Time to Be Thankful


 Theresa Bui | Blogger | SQ Online (2016-17)

 

Happy Thanksgiving! I can’t wait to stuff my face with mashed potatoes, lechon, and grilled corn. Let’s start this blog off by adding to the warm Thanksgiving vibes. I’ll go first, so just hold your thought for a second. I am very, very thankful that I only have two consecutive midterms on week 9, right before Thanksgiving break. Go physics and ochem! Notice that I am not sarcastic at all. Okay. Maybe a little, but I could’ve easily had four if my professors felt any more devious. Now, what are you thankful for? And how do you feel? Gratuitous? Good. I wish we could do Thanksgiving acts everyday. Wait. We can. Two words: gratitude intervention.

So what is gratitude intervention? A gratitude intervention program is composed of different activities to encourage a daily gratuitous attitude. For example, it may be in the form of daily gratitude journal-keeping, saying one thing you’re grateful for every morning, or self-reflection with these 10 questions. Through these simple exercises, you can feel gratitude intervention’s psychotherapeutic effects, so there you go. A quick, cheap, and easy stress reliever. As psychology research develops, gratitude is further explored as a healing method and has been proven to have numerous benefits. According to Forbes and Psychology Today, it already has seven scientifically proven benefits, including stress reduction. Several related studies that I have found have been embedded for your personal interest.

Improving current relationships and creating relationships

  • You acknowledge others for their contributions; therefore, they feel more appreciated. Honestly, I know I get crabby after a long day of studying, so this is an amazing benefits. Simply telling your friends that you appreciate them can go a long way. This is a study of the effects of gratitude in college sororities during big-little reveal week

Increasing psychological health

  • According to Professor Robert A. Emmons from the University of California, Davis in The Journal of Positive Psychology, gratitude reduces anxiety and depression. You can further explore his experiment in Counting Blessings Versus Burdens: An Experimental Investigation of Gratitude and Subjective Well-Being in Daily Life.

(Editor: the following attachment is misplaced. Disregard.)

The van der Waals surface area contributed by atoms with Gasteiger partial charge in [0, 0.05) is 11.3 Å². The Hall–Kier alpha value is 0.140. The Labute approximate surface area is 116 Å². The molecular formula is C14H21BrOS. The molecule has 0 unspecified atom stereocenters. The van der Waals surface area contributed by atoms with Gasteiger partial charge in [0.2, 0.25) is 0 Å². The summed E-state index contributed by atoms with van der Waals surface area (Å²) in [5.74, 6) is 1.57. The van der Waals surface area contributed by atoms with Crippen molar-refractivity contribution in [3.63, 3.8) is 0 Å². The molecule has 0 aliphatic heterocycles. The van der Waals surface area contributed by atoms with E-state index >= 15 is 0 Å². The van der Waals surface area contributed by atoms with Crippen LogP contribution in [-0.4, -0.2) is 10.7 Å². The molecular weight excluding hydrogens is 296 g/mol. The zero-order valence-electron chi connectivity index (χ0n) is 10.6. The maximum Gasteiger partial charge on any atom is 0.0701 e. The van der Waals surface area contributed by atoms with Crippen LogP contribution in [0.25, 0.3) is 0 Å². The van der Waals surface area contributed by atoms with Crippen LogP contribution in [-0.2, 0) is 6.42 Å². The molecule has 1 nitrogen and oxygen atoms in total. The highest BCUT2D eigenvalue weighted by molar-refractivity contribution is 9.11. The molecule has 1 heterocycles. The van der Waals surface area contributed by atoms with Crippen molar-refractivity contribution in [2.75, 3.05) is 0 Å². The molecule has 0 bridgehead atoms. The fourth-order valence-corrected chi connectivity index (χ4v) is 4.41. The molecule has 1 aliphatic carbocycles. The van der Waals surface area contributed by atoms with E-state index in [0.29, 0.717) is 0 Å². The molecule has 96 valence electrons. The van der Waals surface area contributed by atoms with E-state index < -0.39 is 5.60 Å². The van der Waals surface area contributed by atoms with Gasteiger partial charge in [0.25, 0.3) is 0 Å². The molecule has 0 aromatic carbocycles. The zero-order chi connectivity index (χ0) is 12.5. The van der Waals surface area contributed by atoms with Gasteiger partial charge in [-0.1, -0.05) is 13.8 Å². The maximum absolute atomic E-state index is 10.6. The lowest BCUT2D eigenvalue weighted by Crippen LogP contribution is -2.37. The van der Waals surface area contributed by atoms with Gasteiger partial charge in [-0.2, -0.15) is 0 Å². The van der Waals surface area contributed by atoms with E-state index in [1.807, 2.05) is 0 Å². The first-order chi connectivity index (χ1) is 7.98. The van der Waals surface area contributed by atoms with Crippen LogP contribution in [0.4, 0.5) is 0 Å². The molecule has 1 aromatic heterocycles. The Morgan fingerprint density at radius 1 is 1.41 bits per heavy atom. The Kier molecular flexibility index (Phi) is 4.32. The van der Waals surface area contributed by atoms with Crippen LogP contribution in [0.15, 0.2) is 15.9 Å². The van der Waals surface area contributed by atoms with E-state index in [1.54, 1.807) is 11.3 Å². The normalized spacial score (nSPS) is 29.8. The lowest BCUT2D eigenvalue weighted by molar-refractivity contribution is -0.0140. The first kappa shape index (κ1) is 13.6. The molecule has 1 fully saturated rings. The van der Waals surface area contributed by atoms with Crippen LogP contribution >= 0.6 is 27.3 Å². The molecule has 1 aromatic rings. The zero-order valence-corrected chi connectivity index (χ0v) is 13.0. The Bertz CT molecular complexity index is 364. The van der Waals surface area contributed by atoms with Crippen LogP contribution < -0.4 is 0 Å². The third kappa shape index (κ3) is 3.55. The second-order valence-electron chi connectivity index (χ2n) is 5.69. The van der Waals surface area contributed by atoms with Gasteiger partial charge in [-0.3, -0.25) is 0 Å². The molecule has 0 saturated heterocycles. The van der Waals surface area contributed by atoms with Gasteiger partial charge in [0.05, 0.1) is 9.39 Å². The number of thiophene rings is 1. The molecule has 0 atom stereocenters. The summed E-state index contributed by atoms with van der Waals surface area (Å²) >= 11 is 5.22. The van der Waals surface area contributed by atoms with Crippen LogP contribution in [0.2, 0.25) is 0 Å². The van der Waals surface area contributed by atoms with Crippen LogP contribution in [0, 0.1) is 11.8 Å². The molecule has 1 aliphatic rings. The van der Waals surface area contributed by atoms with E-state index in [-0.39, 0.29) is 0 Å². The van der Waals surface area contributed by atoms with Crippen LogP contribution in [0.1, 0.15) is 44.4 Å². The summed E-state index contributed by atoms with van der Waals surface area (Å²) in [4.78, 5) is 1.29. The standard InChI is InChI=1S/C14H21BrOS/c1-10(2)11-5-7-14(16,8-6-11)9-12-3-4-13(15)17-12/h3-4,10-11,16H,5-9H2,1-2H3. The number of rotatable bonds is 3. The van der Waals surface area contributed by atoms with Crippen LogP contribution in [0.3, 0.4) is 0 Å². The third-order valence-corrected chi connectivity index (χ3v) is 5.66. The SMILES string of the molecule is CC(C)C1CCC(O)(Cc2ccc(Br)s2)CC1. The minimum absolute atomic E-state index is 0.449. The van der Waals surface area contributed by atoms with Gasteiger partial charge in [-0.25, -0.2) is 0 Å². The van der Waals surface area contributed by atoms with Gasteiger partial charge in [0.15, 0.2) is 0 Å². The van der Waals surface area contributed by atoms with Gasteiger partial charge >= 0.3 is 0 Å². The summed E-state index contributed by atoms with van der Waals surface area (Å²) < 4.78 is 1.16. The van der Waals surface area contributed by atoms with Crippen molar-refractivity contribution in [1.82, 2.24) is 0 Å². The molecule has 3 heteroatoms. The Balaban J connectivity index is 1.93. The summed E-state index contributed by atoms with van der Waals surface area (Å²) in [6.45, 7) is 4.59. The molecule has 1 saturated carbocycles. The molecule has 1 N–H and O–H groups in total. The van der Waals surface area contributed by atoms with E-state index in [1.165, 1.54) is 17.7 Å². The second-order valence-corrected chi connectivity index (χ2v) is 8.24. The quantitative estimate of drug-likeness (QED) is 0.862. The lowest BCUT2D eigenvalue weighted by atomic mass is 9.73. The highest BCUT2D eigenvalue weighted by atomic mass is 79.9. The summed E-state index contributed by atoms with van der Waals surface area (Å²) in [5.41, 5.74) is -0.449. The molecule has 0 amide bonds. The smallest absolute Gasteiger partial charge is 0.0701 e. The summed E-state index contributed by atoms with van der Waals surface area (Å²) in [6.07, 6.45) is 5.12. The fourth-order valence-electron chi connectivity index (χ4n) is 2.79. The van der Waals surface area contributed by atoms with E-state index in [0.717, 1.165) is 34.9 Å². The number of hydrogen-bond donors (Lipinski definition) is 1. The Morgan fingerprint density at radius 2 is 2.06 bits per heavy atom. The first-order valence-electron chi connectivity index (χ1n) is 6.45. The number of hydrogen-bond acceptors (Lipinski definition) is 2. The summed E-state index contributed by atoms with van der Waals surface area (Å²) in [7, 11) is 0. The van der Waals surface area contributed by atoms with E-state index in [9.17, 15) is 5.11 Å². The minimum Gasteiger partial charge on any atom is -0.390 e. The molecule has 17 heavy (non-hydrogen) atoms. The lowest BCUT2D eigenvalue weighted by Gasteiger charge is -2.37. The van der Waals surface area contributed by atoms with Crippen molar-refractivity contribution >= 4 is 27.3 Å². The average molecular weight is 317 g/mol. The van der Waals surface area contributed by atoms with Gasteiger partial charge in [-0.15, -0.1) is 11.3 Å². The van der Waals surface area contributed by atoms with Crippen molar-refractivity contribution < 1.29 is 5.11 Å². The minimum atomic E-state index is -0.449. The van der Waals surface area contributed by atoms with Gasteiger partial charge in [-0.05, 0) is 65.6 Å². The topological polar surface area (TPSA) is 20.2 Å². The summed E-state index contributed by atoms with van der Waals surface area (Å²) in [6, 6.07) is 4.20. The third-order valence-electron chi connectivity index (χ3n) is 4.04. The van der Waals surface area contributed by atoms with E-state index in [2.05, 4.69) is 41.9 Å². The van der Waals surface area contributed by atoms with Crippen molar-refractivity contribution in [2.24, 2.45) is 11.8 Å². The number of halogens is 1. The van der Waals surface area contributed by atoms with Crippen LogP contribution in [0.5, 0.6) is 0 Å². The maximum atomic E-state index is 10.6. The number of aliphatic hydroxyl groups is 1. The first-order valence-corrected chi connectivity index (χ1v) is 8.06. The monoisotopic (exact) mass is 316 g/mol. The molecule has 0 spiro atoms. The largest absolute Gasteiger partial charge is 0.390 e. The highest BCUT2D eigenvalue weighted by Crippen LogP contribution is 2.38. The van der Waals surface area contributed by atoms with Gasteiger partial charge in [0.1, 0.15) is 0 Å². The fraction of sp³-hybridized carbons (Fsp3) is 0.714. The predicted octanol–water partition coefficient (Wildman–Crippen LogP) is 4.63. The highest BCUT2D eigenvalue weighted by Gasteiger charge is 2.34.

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Graph 1. The heartbeat stability difference in frustration and appreciation (Source)

Increasing physical health

  •  Gratitude promotes a healthier lifestyle: going to the gym, eating more nutritious meals, and having regular check-ups. Check out Graph 2 to see the difference an appreciative attitude can make with your heartbeat stability.

Enhancing empathy

  • In A Grateful Heart is a Nonviolent Heart, a study conducted by University of Kentucky in 2011, those who ranked higher on the gratitude scale are less likely to engage in aggressive behavior and seek retaliation.

Improving sleep

  • Daily gratitude journaling 15 minutes before bed can actually change your sleep quality. It allows you to reflect on your day and find inner peace before bed; therefore, you will be able to sleep better and longer.

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    Table 1. Comparisons of Groups on Measures of Physical Well-Being (Source)

Increasing confidence

  • Athletes perform better when they practice gratitude, as stated in Journal of Applied Sport Psychology. It reduces resentful and overly competitive behavior. Students are basically academic athletes. Runners train for a marathon; whereas, we study for the usual 2 midterms and a final per class. Get fit!

Increasing mental strength

  • Gratitude can build that doggedness and rigidity you need during midterm season and finals week. It is a healing force against trauma. There is a study on gratitude and post-traumatic stress disorder amongst Vietnam War veterans. Definitely an interesting read!

There. We have made Thanksgiving year-round. Magic. You may not be stuffing your face with turkey and gravy every single day of the year, but at least you’re doing what counts: being thankful. I challenge you to write one thing you’re thankful for every day for two weeks. Maybe you will feel a lot less stressed. Personally, I found that this actually helped me move on with my day. I have almost completely stopped lingering on negative homework scores or quiz scores. If you ever find it hard to be thankful, here is a great list to remind you. If you ever feel under-appreciated, I am grateful for you. Once again, happy Thanksgiving. May your holidays be warm and cozy.

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Image 1. Oprah doing Oprah things Thanksgiving Edition (Source)


Sources:

  • https://www.pachamama.org/blog/10-questions-to-bring-more-awareness-to-your-gratitude-practice
  • http://spp.sagepub.com/content/3/2/232.short
  • http://www.tandfonline.com/doi/abs/10.1080/01443410903493934
  • http://toddkashdan.com/articles/gratitudevets_BRAT.pdf
  • http://ei.yale.edu/wp-content/uploads/2013/11/jclp22020.pdf
  • https://www.psychologytoday.com/blog/what-mentally-strong-people-dont-do/201504/7-scientifically-proven-benefits-gratitude


About

Theresa Bui is a second year Physiology & Neuroscience major at UCSD. You will, more often than not, find her at these 3 places: the gym, the Biomedical library, or in the comfort of her own bed watching every existing TV series. She is interested in self improvement physically, mentally, and intellectually, so she strives to incorporate it in her biology-focused lifestyle blogs. Ten years from now, Theresa hopes to become the next Dr. McDreamy or McSteamy. She isn't very picky. You can contact Theresa at buitheresa97@gmail.com.